Study indicates serotype, dose affect Salmonella shedding

Published on
information-circle This article is more than 3 years old

Pigs inoculated with Salmonella organisms in a recent study shed the bacteria for various lengths of time, depending on the strain and dose given.

The scientific report “Salmonella fecal shedding and immune responses are dose- and serotype-dependent in pigs” was published in April (PloS One 2012;7:e34660). It notes that subclinical Salmonella infection and intermittent shedding increase the difficulty of detecting and controlling the bacteria in pigs. Improving our understanding of patterns and durations of fecal shedding of bacteria and host immune responses could improve screening for Salmonella infection and decrease the risk of human infections, the report states.

“To improve detection and control of Salmonella in live pigs, it is critical to better understand the duration and dynamics of intermittent Salmonella fecal shedding and immune response post exposure and during infection, together with the factors that affect these processes,” the report states.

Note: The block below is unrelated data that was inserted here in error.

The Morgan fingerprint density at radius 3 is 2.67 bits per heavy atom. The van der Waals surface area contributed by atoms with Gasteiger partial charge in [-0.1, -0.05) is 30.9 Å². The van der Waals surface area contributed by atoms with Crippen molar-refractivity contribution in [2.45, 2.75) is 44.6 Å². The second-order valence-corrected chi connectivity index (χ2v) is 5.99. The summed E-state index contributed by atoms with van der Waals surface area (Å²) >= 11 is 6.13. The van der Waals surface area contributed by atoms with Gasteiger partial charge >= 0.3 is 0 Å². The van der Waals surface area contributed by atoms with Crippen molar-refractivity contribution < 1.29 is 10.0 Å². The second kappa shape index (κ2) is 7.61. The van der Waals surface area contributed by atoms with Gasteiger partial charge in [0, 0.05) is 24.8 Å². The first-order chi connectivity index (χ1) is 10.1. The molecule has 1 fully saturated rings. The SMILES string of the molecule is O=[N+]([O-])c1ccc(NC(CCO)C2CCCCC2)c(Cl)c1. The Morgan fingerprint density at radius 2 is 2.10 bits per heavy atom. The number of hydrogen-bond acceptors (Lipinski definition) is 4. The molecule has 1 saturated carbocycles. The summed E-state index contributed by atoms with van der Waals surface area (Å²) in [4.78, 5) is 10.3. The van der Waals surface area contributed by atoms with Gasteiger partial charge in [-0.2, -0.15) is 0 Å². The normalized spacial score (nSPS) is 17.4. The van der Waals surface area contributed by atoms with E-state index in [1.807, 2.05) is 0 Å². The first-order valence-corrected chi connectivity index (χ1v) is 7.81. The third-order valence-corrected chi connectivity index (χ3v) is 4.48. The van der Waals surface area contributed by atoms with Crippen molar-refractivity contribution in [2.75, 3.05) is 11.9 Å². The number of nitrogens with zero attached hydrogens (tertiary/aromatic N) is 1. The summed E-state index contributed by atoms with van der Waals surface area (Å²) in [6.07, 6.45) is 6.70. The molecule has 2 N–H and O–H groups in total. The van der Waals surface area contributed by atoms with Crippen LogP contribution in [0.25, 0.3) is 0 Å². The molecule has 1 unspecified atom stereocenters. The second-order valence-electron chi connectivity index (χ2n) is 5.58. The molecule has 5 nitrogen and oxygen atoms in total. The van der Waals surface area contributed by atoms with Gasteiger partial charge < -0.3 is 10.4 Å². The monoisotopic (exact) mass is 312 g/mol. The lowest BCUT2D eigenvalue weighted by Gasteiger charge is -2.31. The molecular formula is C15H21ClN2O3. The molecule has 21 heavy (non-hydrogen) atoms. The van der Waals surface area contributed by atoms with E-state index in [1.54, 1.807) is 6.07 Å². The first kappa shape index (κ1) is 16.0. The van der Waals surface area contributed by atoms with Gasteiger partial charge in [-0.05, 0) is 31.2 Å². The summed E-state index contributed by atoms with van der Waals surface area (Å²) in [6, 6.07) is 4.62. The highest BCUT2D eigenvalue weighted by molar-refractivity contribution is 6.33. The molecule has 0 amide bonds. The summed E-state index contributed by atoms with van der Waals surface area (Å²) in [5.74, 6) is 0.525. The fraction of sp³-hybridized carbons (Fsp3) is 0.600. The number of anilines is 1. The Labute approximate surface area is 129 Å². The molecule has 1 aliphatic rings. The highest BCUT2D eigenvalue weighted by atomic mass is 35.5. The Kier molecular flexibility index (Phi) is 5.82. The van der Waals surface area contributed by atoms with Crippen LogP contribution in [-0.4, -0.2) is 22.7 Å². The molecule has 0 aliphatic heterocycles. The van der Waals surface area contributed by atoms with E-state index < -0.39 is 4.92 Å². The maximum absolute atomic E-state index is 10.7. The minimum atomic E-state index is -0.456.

Pigs challenged with high doses tended to start shedding Salmonella organisms more quickly and spend more time both continuously and intermittently shedding than did pigs given low doses. Those challenged with Salmonella Cubana and Salmonella Yoruba also had lengthier episodes of shedding than did those infected with the more-invasive Salmonella Typhimurium and Salmonella Derby, which are considered to be classic pig serotypes, although pigs challenged with the latter two Salmonella serotypes were more likely to temporarily stop shedding the bacteria and to stay infected for longer periods.

“Our results also indicated that compared to S. Yoruba and S. Cubana, pigs infected with S. Typhimurium and S. Derby are far more likely to enter the intermittent non-shedding state following the continuous or intermittent shedding states than to recover from these states,” the report states.

The report is available at